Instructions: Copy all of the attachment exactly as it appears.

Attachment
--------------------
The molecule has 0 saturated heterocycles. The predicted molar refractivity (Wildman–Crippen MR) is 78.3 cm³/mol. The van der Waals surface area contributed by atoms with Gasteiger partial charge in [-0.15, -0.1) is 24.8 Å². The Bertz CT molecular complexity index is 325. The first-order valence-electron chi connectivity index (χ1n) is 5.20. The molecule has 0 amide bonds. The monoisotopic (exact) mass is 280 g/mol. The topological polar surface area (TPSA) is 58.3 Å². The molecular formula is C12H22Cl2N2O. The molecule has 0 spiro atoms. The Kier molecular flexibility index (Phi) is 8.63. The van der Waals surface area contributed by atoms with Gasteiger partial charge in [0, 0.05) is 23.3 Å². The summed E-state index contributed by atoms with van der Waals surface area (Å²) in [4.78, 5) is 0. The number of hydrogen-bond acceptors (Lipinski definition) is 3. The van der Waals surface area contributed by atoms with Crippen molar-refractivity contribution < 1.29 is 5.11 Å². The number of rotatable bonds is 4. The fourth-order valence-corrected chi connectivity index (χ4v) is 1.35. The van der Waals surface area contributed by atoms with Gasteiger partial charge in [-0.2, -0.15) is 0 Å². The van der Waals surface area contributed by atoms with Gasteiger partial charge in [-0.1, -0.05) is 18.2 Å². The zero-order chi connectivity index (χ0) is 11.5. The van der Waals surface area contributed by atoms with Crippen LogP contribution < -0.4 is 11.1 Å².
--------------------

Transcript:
The molecule has 0 saturated heterocycles. The predicted molar refractivity (Wildman–Crippen MR) is 78.3 cm³/mol. The van der Waals surface area contributed by atoms with Gasteiger partial charge in [-0.15, -0.1) is 24.8 Å². The Bertz CT molecular complexity index is 325. The first-order valence-electron chi connectivity index (χ1n) is 5.20. The molecule has 0 amide bonds. The monoisotopic (exact) mass is 280 g/mol. The topological polar surface area (TPSA) is 58.3 Å². The molecular formula is C12H22Cl2N2O. The molecule has 0 spiro atoms. The Kier molecular flexibility index (Phi) is 8.63. The van der Waals surface area contributed by atoms with Gasteiger partial charge in [0, 0.05) is 23.3 Å². The summed E-state index contributed by atoms with van der Waals surface area (Å²) in [4.78, 5) is 0. The number of hydrogen-bond acceptors (Lipinski definition) is 3. The van der Waals surface area contributed by atoms with Crippen molar-refractivity contribution < 1.29 is 5.11 Å². The number of rotatable bonds is 4. The fourth-order valence-corrected chi connectivity index (χ4v) is 1.35. The van der Waals surface area contributed by atoms with Gasteiger partial charge in [-0.2, -0.15) is 0 Å². The van der Waals surface area contributed by atoms with Gasteiger partial charge in [-0.1, -0.05) is 18.2 Å². The zero-order chi connectivity index (χ0) is 11.5. The van der Waals surface area contributed by atoms with Crippen LogP contribution < -0.4 is 11.1 Å².